Friday, October 27, 2006

A very sinful Friday

Susan recently made note of a surprisingly large number of bastards appearing in historical novels. Here's something along this "similar title" theme. While typing the details for Frederick Turner's Redemption into my HNR review book spreadsheet (it won't be on the distribution list; one of the editors is stealing it), Excel remembered I'd typed in this title before. And so I had. Three other examples, all from 2006:

Redemption, Carolyn Davidson
The Redemption, M.E. Tyndall
Song of Redemption, Lynn Austin

Why this big need for redemption? Maybe these novels help explain it:

Lady of Sin, Madeline Hunter
Gracie's Sin, Freda Lightfoot
The Seeds of Sin, Anne Herries
An Invitation to Sin, Suzanne Enoch
The Sinner's Tale, Will Davenport
Mortal Sins and Wages of Sin, Penelope Williamson

This phenomenon may or may not be related to the "bastard" theme.


  1. Anonymous1:12 PM

    Time to 'fess up, I think:

    The Queen's Confession (Victoria Holt)

    (Strangely, I couldn't find much on this theme. Hhm.)

  2. I confess, I found a couple more.

    Confessions of a Pagan Nun (Kate Horsley)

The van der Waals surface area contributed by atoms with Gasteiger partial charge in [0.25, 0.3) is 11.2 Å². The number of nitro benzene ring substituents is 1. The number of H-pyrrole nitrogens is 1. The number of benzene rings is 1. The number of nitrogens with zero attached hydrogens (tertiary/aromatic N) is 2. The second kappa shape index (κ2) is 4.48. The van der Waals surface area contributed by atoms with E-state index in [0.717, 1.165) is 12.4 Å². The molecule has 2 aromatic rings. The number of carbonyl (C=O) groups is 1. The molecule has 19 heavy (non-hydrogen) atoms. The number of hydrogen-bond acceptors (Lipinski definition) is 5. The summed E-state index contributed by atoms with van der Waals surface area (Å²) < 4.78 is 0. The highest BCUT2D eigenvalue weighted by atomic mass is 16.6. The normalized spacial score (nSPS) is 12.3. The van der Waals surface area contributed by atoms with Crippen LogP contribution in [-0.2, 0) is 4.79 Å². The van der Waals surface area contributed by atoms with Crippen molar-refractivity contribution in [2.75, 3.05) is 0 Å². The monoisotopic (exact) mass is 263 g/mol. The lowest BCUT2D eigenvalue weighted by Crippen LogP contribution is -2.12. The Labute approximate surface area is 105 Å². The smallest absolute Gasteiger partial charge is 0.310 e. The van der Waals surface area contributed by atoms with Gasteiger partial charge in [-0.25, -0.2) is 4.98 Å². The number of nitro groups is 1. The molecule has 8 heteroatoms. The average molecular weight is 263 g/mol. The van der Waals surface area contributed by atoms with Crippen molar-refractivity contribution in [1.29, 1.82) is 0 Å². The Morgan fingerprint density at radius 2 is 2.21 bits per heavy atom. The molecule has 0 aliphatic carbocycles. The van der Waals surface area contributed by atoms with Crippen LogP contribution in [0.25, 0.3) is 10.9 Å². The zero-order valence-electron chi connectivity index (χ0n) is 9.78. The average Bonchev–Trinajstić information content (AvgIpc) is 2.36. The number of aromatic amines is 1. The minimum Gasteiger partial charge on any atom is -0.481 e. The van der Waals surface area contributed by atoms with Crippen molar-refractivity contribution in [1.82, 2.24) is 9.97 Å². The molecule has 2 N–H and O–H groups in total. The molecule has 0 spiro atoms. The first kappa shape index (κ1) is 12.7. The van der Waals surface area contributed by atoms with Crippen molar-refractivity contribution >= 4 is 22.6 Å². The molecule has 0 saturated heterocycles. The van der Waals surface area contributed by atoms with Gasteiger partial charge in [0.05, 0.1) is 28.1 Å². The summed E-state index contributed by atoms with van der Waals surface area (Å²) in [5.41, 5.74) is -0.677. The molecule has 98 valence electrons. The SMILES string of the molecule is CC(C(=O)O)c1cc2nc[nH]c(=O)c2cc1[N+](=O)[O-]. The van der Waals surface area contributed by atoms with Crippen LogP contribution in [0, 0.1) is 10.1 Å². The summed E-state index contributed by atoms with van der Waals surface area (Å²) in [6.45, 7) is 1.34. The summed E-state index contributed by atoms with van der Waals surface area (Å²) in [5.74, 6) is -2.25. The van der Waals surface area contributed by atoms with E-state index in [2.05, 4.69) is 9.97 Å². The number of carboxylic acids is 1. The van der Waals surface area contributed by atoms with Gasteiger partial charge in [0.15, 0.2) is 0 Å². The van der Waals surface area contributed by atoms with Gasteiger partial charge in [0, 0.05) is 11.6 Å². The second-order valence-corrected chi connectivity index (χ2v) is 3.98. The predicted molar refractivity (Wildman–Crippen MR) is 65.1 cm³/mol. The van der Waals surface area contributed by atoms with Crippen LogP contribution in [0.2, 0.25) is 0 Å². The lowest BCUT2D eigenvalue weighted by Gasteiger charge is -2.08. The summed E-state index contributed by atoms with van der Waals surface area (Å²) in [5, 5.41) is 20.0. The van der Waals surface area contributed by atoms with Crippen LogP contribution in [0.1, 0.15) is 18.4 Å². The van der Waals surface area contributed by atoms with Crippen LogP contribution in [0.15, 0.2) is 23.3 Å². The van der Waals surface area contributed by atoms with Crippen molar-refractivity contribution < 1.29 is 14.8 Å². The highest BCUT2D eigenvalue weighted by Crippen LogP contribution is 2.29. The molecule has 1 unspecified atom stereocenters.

Midnight Confessions (Candice Proctor)

  3. Anonymous5:20 PM

    Too funny....

    Dear ladies, I think Holt's "The Queen's Confession" was supposed to be more along the lines of Augustine's "Confessions" rather than the sacrament of penance, which, no, is not in Holt's novel. But it is in "Abundance."

    "Confessions of a Pagan Nun," I think I read that....

    You forgot "Cardinal Sins" by Andrew Greeley. The first racy novel by a priest after "Manon Lescaut."

    Wasn't there a "Sins of the Fathers" by Susan Howatch?

  4. It's interesting how for so long people had a stigma against bastards. I was reading about Pericles and how he had a bastard son and how they are recognized but can never shake that "bastard" label. Does Pearl from The Scarlet Letter count btw?

  5. Scarlet Letter doesn't have "bastard" in the title like the others, but Pearl definitely counts in that group - and Hawthorne's novel is historical fiction, too.